Nearly 10 years ago, the then Prime minister Atal Bihari Vajpayee, who was the first BJP leader to assume office, addressed his first public rally at Srinagar in April 2003. He was seated next to the then chief minister Mufti Mohammad Sayeed. The camaraderie between the two leaders and the rapport between Vajpayee and the crowd was noticeable.
On Friday, Narendra Modi, the second BJP leader to become Prime Minister, visited the state for the first time after assuming office. Modi was seated next to chief minister Omar Abdullah. However, the absence of camaraderie between the two was apparent. Abdullah, who had exhibited a cold attitude on the dais, tried to stay as much away from the Prime Minister as possible. He had also excused himself from the lunch hosted by the governor for Modi, as he had reportedly begun fasting for Ramzan.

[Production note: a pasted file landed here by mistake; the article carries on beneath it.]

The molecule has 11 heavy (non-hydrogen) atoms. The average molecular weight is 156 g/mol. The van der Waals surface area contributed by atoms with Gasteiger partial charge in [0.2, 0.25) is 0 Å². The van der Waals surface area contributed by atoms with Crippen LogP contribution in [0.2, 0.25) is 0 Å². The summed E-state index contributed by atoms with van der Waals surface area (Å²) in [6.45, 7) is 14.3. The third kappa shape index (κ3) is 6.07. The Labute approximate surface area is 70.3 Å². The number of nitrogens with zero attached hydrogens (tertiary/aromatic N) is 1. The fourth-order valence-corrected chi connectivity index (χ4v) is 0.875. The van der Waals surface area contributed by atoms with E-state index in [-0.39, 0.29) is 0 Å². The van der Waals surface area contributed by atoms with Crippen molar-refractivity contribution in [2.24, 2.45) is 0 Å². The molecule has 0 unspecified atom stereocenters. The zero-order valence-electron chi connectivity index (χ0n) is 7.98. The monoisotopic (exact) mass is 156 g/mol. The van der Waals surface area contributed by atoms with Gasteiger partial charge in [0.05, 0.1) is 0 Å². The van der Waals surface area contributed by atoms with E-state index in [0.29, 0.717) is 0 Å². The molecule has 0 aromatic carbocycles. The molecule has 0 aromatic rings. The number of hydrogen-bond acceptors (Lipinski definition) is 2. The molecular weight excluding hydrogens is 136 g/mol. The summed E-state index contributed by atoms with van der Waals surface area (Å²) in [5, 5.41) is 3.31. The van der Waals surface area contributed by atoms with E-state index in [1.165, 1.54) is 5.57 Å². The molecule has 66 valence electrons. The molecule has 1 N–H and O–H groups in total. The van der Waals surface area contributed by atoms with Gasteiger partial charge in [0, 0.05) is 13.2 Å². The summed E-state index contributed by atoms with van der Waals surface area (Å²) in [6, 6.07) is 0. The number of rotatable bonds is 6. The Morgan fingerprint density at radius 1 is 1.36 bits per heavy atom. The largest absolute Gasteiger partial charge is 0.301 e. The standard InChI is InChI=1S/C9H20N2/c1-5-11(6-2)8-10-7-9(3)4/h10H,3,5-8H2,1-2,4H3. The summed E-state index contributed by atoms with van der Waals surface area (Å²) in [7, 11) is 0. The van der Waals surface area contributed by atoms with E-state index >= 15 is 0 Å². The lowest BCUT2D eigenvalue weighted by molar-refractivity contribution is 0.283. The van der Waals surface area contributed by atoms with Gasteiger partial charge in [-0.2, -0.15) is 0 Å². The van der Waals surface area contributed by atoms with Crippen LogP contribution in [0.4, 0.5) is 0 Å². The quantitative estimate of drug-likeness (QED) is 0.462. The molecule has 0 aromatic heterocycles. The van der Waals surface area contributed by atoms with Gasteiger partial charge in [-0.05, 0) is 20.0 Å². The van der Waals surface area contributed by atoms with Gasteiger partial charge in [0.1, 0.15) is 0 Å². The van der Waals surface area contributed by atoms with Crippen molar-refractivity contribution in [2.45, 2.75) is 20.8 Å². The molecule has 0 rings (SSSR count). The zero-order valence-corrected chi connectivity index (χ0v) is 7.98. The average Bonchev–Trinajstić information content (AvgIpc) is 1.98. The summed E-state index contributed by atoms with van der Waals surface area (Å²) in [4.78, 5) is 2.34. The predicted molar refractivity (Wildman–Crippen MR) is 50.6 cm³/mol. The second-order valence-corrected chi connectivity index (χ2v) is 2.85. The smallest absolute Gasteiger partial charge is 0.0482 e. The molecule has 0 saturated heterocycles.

Was Abdullah really not at ease with Modi's presence or was it a political gimmick? Political observers feel Abdullah did not want to send out a message to his constituency that he was sharing a comfortable personal equation with Modi, who is often associated with the 2002 Gujarat riots. He had often derided Modi, accusing him of being a divisive political figure.
Political pundits say his gestures during Modi's visit was an attempt to send out a message that he has not changed his views on Narendra Modi, even though Modi has assumed the highest political office in the country.